As the TSX Index continues its march towards new highs, the case for picking your own stocks has never been stronger. There’s incredible value out there for those willing to steer clear of the isolated frenzies that have drawn in the speculative crowd in the background. So, if you’re fed up with chatter over Bitcoin, NFTs, SPACs, and meme stocks, consider the following deep-value stocks that can help you build a fortune over the next 10, 20, even 30 years.
Alimentation Couche-Tard (TSX:ATD.B) is a convenience store kingpin behind such names as Circle K and Mac’s. The company has been dealt a jab to the chin at the hands of the COVID-19 pandemic. Fuel sales were sluggish, but given the headwinds, Couche has done pretty well at weathering the storm.
The company’s failed pursuit of French grocer Carrefour has been the biggest story of the year. Management said it’d love a second shot at acquiring the firm, but shareholders aren’t happy with the firm’s direction. I am one of few investors who applaud Couche’s hunt for a big grocer. While small-scale c-stores are capable of higher margins and greater near-term profitability, I ultimately think that the future of convenience lies in fresh food offerings and other grocery items you wouldn’t find at the local Circle K.
Couche needs to buy a grocery supply chain. And I suspect its long-term growth profile will be solidified once it does, even if it means sacrificing a bit of margin over the intermediate term. At 13.5 times earnings, Couche-Tard is a steal of a stock.
Spin Master (TSX:TOY) fell into a tailspin during the coronavirus recession. The stock eventually shed over 70% of its value, bringing shares down over 80% from peak to trough. The plunge was substantial, but as I’ve noted in prior pieces, the damage was overblown beyond proportion. Today, the Canadian toymaker has already staged a comeback. While shares are no longer a steal, I still think they’re worth picking up ahead of what I think is a profoundly favourable environment.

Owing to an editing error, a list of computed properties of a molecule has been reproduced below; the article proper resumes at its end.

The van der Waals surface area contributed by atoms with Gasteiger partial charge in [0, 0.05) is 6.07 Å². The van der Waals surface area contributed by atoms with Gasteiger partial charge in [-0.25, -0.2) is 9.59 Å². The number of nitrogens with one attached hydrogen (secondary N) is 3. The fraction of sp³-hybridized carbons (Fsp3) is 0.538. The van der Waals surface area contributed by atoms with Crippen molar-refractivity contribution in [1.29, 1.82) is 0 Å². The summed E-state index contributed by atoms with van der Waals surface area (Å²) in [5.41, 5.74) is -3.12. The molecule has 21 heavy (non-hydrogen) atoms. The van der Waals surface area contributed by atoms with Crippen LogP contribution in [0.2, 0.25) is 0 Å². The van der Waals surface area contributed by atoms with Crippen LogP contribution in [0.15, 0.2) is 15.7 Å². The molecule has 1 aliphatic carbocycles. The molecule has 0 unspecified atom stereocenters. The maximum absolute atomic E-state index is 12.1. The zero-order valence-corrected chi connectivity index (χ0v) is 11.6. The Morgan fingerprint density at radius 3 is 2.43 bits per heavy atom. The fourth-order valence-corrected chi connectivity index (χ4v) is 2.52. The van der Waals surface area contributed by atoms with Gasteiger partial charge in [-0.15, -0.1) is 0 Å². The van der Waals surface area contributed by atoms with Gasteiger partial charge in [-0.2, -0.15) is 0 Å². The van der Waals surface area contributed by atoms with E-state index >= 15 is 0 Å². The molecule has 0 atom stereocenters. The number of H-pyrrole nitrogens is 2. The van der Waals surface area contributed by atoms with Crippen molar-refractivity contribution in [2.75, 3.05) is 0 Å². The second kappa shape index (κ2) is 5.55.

I’ve often described Spin as a tech company that makes toys. With momentum in its digital games business, I think the company is capable of some serious growth over the next decade. Right now, you can get in at a low multiple as you wait for the tides to turn and the firm to further build upon its digital strength.
IA Financial (TSX:IAG) is quite possibly the most underrated Canadian financial on the TSX. The life insurer and wealth management service provider may not have the most attractive growth profile or dividend yield, but its prudent managers are more than worth paying up for. The business of insurance can be fickle, and when times are tough, IA really outshines its peers. The stock is up 88% from its March 2020 lows, yet the stock still seems undervalued at just 12.2 times trailing earnings. The 2.8% yield is on the smaller end, but it’s in a position to grow at an above-average rate on the other side of this pandemic.
If you seek deep value, I think it’s tough to match IA’s value proposition. Its wealth management segment is performing well of late, making IA one of my favourite non-bank wealth plays in Canada.
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This article represents the opinion of the writer, who may disagree with the “official” recommendation position of a Motley Fool premium service or advisor. We’re Motley! Questioning an investing thesis — even one of our own — helps us all think critically about investing and make decisions that help us become smarter, happier, and richer, so we sometimes publish articles that may not be in line with recommendations, rankings or other content.
Fool contributor Joey Frenette owns shares of ALIMENTATION COUCHE-TARD INC. The Motley Fool owns shares of and recommends ALIMENTATION COUCHE-TARD INC and Spin Master.